It happens every few weeks. I turn on House Hunters (yes, I know it's allegedly fake, let me be) to watch lucky couples pick out some real estate, and within minutes I'm sighing in frustration and yelling at the screen. "I'm not crazy about this red," whines one young wife, "I hate that chandelier," says her husband. Do you see what I'm driving at? They're focused on all the wrong things!
Two unique homes recently featured on Yahoo! prove that there are many reasons to build a home, and they can range widely from love to hate. Artists Nick Olson and Lilah Horwitz recently built a glass-walled cabin for $500, proving that anything is possible if it's a labor of love. In contrast, the "Montlake Spite House," a small triangle-shaped dwelling in Seattle that recently went on the market, was allegedly built out of ire.
You've spent months searching Zillow, Redfin, and Trulia. You've dedicated nameless hours to touring homes, putting together paperwork, and submitting offers. But nothing seems to pan out. How should one keep up and at 'em through this whole process?
In cramped urban centers, expanding housing vertically has always been a strategy for accommodating a growing population, but not all high-rises are the luxury, glass-walled condos currently in vogue with sophisticated urbanites. Now, film maker Katerina Cizek focuses on the high-rise and its very long history in a fascinating, interactive Op-Doc, A Short History of the Highrise, for the New York Times.
Need a new roommate? Lauren did. Rather than endlessly creep SF Craigslist, she decided to take a proactive approach with one of the cleverest ads we've ever seen. That's right — plugs from former roomies, bikini photos and an unexpected surprise in the lower right corner make us want to be besties with this hilarious (and homeless) gal. So did her ploy work? Did Lauren find herself a new pad?
If you're lucky enough to live in a historic or familial home, then you know how interesting it is to learn about the people who used to sleep in your bedroom and cook in your kitchen and how different, yet amazingly similar, their lives were to your own. But what about the rest of us? Curious to know how to even begin finding out who used to live in your home? Read on for the resources to start your search.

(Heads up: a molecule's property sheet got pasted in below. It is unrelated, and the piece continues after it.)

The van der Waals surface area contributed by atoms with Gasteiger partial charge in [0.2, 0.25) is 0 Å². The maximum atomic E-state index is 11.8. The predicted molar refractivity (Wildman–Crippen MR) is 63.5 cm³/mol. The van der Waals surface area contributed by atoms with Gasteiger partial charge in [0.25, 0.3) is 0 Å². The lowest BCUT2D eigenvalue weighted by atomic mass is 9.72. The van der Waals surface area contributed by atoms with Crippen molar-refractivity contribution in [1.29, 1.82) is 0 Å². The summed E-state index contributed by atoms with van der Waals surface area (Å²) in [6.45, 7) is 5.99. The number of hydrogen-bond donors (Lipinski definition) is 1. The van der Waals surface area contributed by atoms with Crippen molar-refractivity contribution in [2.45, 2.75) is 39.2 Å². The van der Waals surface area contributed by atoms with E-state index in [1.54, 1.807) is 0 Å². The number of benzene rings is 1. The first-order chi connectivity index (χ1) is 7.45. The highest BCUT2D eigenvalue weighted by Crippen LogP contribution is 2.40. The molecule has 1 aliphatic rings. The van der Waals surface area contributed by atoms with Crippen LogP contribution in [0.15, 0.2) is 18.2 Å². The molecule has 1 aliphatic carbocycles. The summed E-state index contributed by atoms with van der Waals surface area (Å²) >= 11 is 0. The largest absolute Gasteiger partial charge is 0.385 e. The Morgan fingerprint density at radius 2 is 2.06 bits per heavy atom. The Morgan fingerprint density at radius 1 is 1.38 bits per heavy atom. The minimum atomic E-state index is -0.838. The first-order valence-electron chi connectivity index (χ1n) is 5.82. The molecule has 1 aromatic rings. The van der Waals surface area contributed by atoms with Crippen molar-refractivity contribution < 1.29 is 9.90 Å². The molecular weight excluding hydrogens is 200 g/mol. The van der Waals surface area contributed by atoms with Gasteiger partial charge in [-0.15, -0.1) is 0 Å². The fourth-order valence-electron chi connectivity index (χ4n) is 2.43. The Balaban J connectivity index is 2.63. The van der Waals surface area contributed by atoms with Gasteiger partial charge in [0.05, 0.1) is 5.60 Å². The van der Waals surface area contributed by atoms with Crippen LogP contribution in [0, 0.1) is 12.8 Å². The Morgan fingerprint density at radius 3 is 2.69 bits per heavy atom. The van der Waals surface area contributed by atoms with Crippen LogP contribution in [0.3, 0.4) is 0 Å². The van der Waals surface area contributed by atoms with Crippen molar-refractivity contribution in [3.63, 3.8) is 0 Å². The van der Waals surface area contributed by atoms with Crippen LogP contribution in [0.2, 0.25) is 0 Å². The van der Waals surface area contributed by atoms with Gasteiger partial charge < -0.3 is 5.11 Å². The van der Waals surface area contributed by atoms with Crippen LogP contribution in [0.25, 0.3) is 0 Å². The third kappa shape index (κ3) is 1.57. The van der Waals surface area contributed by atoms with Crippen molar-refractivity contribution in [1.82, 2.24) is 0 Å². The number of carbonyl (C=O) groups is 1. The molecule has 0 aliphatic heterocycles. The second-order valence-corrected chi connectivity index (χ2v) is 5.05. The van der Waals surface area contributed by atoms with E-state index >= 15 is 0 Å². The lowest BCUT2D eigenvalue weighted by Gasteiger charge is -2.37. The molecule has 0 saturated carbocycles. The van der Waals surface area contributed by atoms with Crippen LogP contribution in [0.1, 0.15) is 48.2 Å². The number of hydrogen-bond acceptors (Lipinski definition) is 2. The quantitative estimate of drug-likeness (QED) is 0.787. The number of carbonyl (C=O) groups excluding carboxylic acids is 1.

Ali (right) explaining the room to Molly (left) in our group as she juggles the tea mugs
Name: Ali & William Hanham Location:Deans Court, Dorset, England Size: 18 acres & many, many rooms Years lived in: 5 years recently and since 1548 before that
It is not an everyday occurrence that we get to tour someone's ancestral home, you know the kind which has been "in the family" for over 450 years, the building of which is even older. This past week I spent part of an afternoon hearing this family's story, taking pictures and wishing I had all day to spend here. This is a refreshingly real home in an ongoing state of renovation. This is not really even a home that you "own", it's more of a home that is much older than anyone around and that you can only "take care of" before passing it on.
Omigod, so if you were around in the '90s, you, like, totally remember when Cher got beer spilled on her heels, and Tai got hit in the head. The location of The Valley party in "Clueless," this 5-bedroom ranch in Grenada Hills is on the market for $825,000. First person to hop up on the kitchen counter and reenact the "rolling with the homies" scene wins.
I always say that my quality of life was somehow better when I was in my twenties and dirt poor. I lived in beautiful apartments. There was the private cottage in San Diego with three sets of French doors that led to a private garden around the perimeter of the entire place, and then the 5-bedroom flat with spiral staircase, skylight and view of the Bay in San Francisco, both only $400 per month. My last apartment in my twenties was my favorite. There was a fireplace, a roof deck with a view of the Bay, a backyard with a garden, and a dishwasher! It had really good party karma too. Granted, these all required living with roommates, but they were all quite special finds.
Living in a foreign country can be challenging enough — add in the weak dollar to the British pound and it seems impossible to live in London. After three years of living in one of the world's most expensive cities, I no longer bother to do the mental conversion rate to US dollars in my head, as it is just too depressing to think about...